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greentara wrote:
Indeed no political position is in accordance with the dharma. Discord resides anywhere where people are urged to take sides in a way that urges them, as Iago does in Shakespeare's Othello, to ''mock the meat'' on which hate, jealousy and desire for power feeds.


Are you somehow not taking a side here?

Is your position somehow not political/free of politics?

:anjali:


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PostPosted: Wed Jun 19, 2013 10:47 am 
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greentara wrote:
Indeed no political position is in accordance with the dharma. Discord resides anywhere where people are urged to take sides in a way that urges them, as Iago does in Shakespeare's Othello, to ''mock the meat'' on which hate, jealousy and desire for power feeds.
Really? And what of King Menander and Ashoka then?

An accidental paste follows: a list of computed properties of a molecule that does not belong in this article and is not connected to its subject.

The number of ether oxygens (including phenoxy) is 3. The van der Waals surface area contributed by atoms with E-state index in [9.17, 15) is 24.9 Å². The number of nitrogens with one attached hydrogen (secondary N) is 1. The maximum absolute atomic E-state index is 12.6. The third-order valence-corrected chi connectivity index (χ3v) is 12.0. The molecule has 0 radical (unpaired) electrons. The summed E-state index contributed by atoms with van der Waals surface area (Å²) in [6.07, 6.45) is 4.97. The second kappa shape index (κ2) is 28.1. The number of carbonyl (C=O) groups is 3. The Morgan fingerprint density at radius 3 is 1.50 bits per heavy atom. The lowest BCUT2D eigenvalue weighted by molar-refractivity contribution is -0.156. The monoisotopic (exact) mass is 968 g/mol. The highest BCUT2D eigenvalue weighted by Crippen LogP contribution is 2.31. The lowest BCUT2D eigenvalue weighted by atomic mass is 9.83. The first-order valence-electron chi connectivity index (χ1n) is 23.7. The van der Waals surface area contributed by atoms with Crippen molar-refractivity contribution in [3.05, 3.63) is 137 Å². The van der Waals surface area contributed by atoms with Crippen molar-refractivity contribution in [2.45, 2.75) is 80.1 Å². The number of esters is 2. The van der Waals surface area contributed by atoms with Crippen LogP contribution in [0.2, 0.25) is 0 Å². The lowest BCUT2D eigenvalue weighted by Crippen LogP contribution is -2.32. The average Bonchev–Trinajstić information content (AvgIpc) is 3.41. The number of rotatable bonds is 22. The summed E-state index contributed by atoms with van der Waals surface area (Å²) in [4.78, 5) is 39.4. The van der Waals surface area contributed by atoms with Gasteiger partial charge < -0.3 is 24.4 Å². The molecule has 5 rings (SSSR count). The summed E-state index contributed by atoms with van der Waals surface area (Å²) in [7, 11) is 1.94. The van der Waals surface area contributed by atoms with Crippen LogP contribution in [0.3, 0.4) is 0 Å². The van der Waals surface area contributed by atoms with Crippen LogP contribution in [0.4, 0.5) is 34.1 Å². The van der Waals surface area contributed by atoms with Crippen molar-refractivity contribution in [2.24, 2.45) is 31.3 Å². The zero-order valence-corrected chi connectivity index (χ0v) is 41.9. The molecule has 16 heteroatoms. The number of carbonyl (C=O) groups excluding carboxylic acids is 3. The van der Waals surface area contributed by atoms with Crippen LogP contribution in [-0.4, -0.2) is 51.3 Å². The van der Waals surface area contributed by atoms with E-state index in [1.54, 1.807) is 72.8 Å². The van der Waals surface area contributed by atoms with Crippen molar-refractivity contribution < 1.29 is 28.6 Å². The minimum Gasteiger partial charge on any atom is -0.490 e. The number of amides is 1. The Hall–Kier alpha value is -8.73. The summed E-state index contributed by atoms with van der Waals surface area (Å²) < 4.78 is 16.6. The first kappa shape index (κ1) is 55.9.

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PostPosted: Wed Jun 19, 2013 12:15 pm 
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tobes wrote:

Example 1: if from the perspective of the Dharma, there can be no grasping to phenomenal entities, no sense of 'mine', no sense of possession....then it follows that there cannot be a grounding for individual ownership - in the form of natural, innate or even positivist rights.



False, if this were the case, there could be no precept against taking what is not given. Property is recognized as a natural right in Dharma. I.e. the precept against taking what is not given.

For example, in Dharma, it is illegal to destroy the homes of beings. For example, the bodhisattva vow maintains that it is violation of that vow to destroy cities, towns and so on. One could extend this to ant hills and so on.

Quote:
Therefore, if a Buddhist practices a politics predicated on the preservation of those rights, they are out of accord with the Dharma.
However, if a Buddhist practices a politics which is explicitly the negation of those individual rights to ownership, than she is in accord with the Dharma.


False, as above.

Quote:
It is not the case that both of those positions are equal with respect to the Dharma, and that therefore, there is no relationship between the political and the Dharma. One is in accord with it, one is not in accord with it.


Those positions are equal with respect to Dharma since neither position has to do with achieving liberation in Dharmic sense.